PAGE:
With today's tools, however, analysts can test theories, tweak models, and generate visualizations against large datasets in minutes. It's hard to grasp the scale of the computational gymnastics going on behind the scenes, because the whole process looks easy.
In the video below, SAS data scientist Wayne Thompson demonstrates SAS Visual Statistics, a suite that makes advanced analytics operations as effortless as pointing and clicking. We got a sneak peek back in January; the software was released to the general public today.
According to a press release, Visual Statistics is designed to work with Hadoop and other databases, running on specialized appliances or commodity hardware. The improvements in productivity, accuracy, and speed have proven game-changing for early adopters. From the release:
With SAS Visual Statistics, multiple users can build and modify predictive models on large volumes of diverse data, using analytical methods that include regression and estimation, classification, and clustering. They can then present the analytical results visually, which speeds the ability to discover relationships between variables and determine which will positively affect outcomes.
In-memory processing keeps the entire dataset in system memory instead of writing anything to disk, which, as you can see in the video, enables analysts to execute tasks with unprecedented speed. The drag-and-drop interface is already familiar to professionals who use SAS Visual Analytics, which the company says is already licensed at more than1,500 customer sites.
One early adopter, Dutch debt management firm DirectPay, has been using Visual Statistics in conjunction with Visual Analytics to gain deeper insight and communicate it more efficiently across the organization.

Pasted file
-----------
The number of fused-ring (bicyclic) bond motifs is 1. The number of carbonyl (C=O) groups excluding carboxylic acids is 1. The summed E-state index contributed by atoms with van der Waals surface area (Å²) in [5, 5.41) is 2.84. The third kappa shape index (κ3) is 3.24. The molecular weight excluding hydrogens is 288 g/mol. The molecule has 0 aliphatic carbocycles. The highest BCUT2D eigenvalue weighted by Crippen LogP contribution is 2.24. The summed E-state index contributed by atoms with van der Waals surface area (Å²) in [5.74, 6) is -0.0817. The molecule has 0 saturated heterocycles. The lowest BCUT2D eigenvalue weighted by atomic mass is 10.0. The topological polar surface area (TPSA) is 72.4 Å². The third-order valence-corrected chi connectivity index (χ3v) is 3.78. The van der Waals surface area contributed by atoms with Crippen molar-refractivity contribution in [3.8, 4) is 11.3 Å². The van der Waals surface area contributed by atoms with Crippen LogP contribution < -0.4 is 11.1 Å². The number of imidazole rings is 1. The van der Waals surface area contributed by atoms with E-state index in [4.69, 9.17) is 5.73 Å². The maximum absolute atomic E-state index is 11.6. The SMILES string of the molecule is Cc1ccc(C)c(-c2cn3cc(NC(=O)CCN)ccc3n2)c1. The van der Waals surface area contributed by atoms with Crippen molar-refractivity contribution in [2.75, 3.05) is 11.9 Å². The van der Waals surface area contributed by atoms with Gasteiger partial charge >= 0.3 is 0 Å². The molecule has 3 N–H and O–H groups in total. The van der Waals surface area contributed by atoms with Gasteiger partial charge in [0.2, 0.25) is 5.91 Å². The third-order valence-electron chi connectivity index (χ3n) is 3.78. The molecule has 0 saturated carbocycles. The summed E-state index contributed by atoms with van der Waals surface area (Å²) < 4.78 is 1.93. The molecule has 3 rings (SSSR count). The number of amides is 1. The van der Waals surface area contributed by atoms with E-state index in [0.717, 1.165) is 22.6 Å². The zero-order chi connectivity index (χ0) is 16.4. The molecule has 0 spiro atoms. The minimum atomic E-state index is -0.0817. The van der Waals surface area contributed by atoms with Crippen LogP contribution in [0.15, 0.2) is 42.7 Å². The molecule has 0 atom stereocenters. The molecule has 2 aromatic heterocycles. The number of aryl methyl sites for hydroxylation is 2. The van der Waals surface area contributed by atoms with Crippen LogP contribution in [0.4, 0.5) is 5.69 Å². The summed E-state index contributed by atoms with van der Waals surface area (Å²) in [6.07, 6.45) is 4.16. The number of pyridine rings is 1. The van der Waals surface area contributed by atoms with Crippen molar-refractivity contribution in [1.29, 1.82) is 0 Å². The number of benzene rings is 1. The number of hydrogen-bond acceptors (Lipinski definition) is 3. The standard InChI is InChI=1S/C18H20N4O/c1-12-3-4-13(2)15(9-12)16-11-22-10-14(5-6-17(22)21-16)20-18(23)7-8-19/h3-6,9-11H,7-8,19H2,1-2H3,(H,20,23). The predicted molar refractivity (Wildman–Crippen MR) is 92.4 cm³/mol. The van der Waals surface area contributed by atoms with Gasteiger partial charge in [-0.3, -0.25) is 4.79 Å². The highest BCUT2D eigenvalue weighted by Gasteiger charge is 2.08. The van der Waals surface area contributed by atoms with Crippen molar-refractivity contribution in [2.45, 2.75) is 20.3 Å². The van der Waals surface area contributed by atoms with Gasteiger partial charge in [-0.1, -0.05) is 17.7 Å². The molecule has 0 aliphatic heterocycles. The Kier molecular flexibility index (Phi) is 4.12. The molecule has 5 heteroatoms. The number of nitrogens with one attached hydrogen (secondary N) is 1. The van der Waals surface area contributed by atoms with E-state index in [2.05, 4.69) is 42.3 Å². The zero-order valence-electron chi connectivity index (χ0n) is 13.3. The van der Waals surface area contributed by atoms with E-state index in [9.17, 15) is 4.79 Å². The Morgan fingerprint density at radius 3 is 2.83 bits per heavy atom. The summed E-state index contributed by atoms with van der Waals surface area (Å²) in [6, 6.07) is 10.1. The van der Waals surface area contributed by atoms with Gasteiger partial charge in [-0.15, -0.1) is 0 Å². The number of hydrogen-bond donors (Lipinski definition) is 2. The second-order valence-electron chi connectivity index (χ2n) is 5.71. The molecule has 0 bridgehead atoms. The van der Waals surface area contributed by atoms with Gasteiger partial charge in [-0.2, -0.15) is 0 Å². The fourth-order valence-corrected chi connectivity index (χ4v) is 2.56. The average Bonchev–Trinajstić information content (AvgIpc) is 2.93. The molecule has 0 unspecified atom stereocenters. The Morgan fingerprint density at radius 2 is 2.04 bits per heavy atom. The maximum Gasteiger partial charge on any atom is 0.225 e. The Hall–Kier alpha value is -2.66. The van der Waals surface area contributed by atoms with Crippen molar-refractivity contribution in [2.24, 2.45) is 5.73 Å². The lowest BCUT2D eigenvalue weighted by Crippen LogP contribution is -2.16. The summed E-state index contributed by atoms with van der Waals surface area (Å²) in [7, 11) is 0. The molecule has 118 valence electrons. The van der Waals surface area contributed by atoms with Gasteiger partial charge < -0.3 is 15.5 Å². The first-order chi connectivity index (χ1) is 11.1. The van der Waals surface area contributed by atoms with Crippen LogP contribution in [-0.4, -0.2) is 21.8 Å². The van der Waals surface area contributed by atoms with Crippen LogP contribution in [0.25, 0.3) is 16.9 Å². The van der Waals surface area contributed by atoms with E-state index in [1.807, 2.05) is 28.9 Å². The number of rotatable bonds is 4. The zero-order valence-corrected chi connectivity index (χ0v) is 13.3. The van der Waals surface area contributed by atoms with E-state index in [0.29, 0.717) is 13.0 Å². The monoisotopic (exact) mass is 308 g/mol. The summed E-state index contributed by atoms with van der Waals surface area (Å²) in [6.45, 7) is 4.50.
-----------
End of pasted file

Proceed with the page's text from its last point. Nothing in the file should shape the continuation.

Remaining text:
As explained in a case study last year, DirectPay works in the delicate field of debt collection, and accurate modeling of customer data can mean the difference between successful operations and angry, delinquent debtors. SAS tools enable fast and accurate analytics plus easy sharing via tablets and other mobile devices.
Colin Nugteren, operations manager at DirectPay, seems enthused about Visual Statistics: "Its speed and usability make it a great tool. We are certain that this new software will improve both model quality and model deployment time, since more variables can be tested in different combinations in a short amount of time."
SAS is quick to point out that Visual Statistics isn't just for large enterprises and large datasets. "It is equally valuable for departmental deployments or midsize businesses, operating on several platforms, including database appliances from Pivotal and Teradata, Hadoop distributions from Cloudera and Hortonworks, or departmental servers," the release states.
Members, do you use Visual Analytics currently, and will you try Visual Statistics? What do you find appealing about these new tools? Does the feature set make it worthwhile to upgrade? Share your impressions below.
— Michael Steinhart, , Executive Editor, AllAnalytics.com